It was very rough getting up the beach because the sand was wet and deep and people would sink in. Everybody had a heck of a large load to carry so that the men were worn out when they got up there. Of course we lost quite a few on the way up. In fact, in that 400 yards I might have lost 25% of my command before we even got to the seawall. Of the 4 officers that were killed on the beach from my company, I think three of them were killed right almost right at the water’s edge.

At the time, you [as a commander] didn’t have a chance to think about it because you didn’t really know. You knew that lieutenant so and so wasn’t around but that didn’t mean that he was necessarily dead. Or wounded even. He could have moved on inland.

Once you get involved in something like this, you’re thinking about what you have to do and more or less forget about your own personal danger because you don’t have time to think about it. The more you have to do the better off you are in a situation like that.

My company had lost all of its officers by the time I was wounded around noon. In the assault, we lost three or four of the best [officers]. I lost a great deal of very fine noncommissioned officers. We went in with seven officers and when I was wounded at 12:30 the first sergeant (what the British call a company sergeant major) had to take over command of the unit. Because there were no officers to take it.

Tanks, communications, and confusion on the beach

There was a great deal of confusion [during the run-in and landing]. We didn’t realize what things meant. For instance, we thought there’d been a lot of aircraft shot down because the water was just covered with these little bright orange life rafts. Well, they were actually survivors from the DD tanks. They had a canvas thing and they swam in the water and used the motor of the tank to push themselves by means of a propeller. Well, I think 99% of them swamped and went down into the drink. And the troops, the tank crews, had been able to get out in most cases and were in these orange rafts. We didn’t realize the meaning of that until we got ashore and found that all these tanks that were supposed to be with us weren’t there.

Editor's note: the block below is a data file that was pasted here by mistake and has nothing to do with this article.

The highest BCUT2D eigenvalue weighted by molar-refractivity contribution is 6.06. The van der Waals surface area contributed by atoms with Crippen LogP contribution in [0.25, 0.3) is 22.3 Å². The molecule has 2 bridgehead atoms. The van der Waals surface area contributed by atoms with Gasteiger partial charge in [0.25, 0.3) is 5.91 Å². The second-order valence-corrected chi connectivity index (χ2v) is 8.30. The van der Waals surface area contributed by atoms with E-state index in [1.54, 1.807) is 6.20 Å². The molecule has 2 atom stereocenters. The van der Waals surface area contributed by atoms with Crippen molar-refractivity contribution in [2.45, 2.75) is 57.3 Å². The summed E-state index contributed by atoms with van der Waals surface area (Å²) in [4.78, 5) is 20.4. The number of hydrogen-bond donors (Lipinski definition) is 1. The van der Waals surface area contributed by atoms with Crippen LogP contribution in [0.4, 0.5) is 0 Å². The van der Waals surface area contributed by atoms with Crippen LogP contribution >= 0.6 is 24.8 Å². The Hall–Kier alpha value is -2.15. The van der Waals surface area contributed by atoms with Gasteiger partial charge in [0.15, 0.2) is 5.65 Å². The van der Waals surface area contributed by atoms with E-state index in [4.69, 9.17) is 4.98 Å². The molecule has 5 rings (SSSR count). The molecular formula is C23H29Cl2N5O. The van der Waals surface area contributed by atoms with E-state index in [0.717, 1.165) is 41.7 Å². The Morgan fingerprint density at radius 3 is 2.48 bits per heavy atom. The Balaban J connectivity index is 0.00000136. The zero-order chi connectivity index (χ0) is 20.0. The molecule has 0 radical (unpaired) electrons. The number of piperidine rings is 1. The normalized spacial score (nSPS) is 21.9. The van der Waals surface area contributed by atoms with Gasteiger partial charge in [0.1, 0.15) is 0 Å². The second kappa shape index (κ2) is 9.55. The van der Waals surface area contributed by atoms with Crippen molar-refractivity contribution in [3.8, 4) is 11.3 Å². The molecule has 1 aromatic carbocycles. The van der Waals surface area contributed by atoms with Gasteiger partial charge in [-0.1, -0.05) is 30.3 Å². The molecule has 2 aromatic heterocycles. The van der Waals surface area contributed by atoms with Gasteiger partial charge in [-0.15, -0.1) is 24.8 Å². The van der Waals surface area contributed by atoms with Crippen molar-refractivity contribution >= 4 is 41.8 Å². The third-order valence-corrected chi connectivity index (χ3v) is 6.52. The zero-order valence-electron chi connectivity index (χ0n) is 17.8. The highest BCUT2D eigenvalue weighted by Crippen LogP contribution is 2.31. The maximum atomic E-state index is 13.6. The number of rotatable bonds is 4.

They later brought in a few of what they called wader tanks which were brought unloaded at water’s edge and then came in. But very few of those had much influence on the initial situation. It was actually just the assault infantry that had to shoulder the burden.

On our right flank there was a National Guard unit (what the British call a Territorial unit) that supposedly was to land miles away. There had been very heavy fire and the Navy, or they, I don’t know, had just shifted in to an intermediate area. My unit was shifted from a place I had selected for them to land into an area that was right in the mouth of the beach exit where all weapons where sited to fire. This was the Easy Three Exit. We then had to move laterally up the beach until we could leave it. Because that was really impossible to get through that area because the pillboxes were sited, their main fires were right converging right on the mouth of the exit.

Communications were bad because the hand-carried radios were not that reliable. We hadn’t anticipated the water would be quite as rough and the waterproofing didn’t always work. Actually, most communications, when we got to the beach, was by way of messengers. When the later people came in, like the Naval Shore Fire Control parties and the Forward Air Controllers, those type of people had massive sets of equipment. They apparently had built-in protection from the elements in a way that these little hand-carried things didn’t. And the distances weren’t great. I would say laterally it was at the most about three quarters of a mile from one flank to the other, maybe much less. We could have done just as well if we’d planned on using messengers and trained the men to be better messengers.

john-finke-helmet-photo-01M1 Helmet with Bullet Hole
This helmet was worn by Captain John Finke of F Company 16th Infantry Regiment, 1st Infantry Division. Captain Finke was wearing this helmet during the Battle for Troina, 3 August 1943, when a bullet pierced it. Although wounded, he stayed with his men all day, refusing medical evacuation until late in the afternoon. He was awarded the Distinguished Service Cross for his action.

FINKE, JOHN G W
LTC   US ARMY
WORLD WAR II, KOREA

  • DATE OF BIRTH: 04/14/1911
  • DATE OF DEATH: 10/07/1996
  • BURIED AT: SECTION 64  SITE 2572
    ARLINGTON NATIONAL CEMETERY